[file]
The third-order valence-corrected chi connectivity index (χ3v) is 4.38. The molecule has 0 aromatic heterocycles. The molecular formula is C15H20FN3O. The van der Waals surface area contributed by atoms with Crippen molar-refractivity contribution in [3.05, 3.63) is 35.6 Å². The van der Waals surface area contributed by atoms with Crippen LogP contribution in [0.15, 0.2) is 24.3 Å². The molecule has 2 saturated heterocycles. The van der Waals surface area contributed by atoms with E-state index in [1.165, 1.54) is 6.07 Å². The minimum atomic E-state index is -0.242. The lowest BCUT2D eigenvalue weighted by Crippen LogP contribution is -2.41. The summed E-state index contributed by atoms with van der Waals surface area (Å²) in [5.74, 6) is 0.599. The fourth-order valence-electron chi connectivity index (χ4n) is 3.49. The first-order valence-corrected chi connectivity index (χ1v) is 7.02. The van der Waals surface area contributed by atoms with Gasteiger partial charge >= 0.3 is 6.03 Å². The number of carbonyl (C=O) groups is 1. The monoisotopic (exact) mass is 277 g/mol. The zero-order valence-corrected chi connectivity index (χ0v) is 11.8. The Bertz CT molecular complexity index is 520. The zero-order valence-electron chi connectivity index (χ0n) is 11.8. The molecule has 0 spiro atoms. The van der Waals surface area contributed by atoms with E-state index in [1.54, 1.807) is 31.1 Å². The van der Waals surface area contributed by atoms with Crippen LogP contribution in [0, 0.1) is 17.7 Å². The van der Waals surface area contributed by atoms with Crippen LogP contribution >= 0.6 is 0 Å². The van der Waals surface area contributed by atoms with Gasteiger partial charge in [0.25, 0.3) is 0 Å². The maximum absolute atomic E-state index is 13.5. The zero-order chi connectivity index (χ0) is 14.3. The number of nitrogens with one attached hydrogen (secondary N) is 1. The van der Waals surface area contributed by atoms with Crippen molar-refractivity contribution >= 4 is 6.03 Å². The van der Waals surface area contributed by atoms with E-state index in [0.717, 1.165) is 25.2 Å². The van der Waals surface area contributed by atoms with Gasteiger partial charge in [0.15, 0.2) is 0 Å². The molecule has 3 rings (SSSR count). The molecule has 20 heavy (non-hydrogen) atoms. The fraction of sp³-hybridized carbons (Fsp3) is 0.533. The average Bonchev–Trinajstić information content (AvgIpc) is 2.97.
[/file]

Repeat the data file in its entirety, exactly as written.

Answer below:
The third-order valence-corrected chi connectivity index (χ3v) is 4.38. The molecule has 0 aromatic heterocycles. The molecular formula is C15H20FN3O. The van der Waals surface area contributed by atoms with Crippen molar-refractivity contribution in [3.05, 3.63) is 35.6 Å². The van der Waals surface area contributed by atoms with Crippen LogP contribution in [0.15, 0.2) is 24.3 Å². The molecule has 2 saturated heterocycles. The van der Waals surface area contributed by atoms with E-state index in [1.165, 1.54) is 6.07 Å². The minimum atomic E-state index is -0.242. The lowest BCUT2D eigenvalue weighted by Crippen LogP contribution is -2.41. The summed E-state index contributed by atoms with van der Waals surface area (Å²) in [5.74, 6) is 0.599. The fourth-order valence-electron chi connectivity index (χ4n) is 3.49. The first-order valence-corrected chi connectivity index (χ1v) is 7.02. The van der Waals surface area contributed by atoms with Gasteiger partial charge >= 0.3 is 6.03 Å². The number of carbonyl (C=O) groups is 1. The monoisotopic (exact) mass is 277 g/mol. The zero-order valence-corrected chi connectivity index (χ0v) is 11.8. The Bertz CT molecular complexity index is 520. The zero-order valence-electron chi connectivity index (χ0n) is 11.8. The molecule has 0 spiro atoms. The van der Waals surface area contributed by atoms with E-state index in [1.54, 1.807) is 31.1 Å². The van der Waals surface area contributed by atoms with Crippen LogP contribution in [0, 0.1) is 17.7 Å². The van der Waals surface area contributed by atoms with Crippen LogP contribution >= 0.6 is 0 Å². The van der Waals surface area contributed by atoms with Gasteiger partial charge in [0.25, 0.3) is 0 Å². The maximum absolute atomic E-state index is 13.5. The zero-order chi connectivity index (χ0) is 14.3. The number of nitrogens with one attached hydrogen (secondary N) is 1. The van der Waals surface area contributed by atoms with Crippen molar-refractivity contribution >= 4 is 6.03 Å². The van der Waals surface area contributed by atoms with E-state index in [0.717, 1.165) is 25.2 Å². The van der Waals surface area contributed by atoms with Gasteiger partial charge in [0.15, 0.2) is 0 Å². The molecule has 3 rings (SSSR count). The molecule has 20 heavy (non-hydrogen) atoms. The fraction of sp³-hybridized carbons (Fsp3) is 0.533. The average Bonchev–Trinajstić information content (AvgIpc) is 2.97.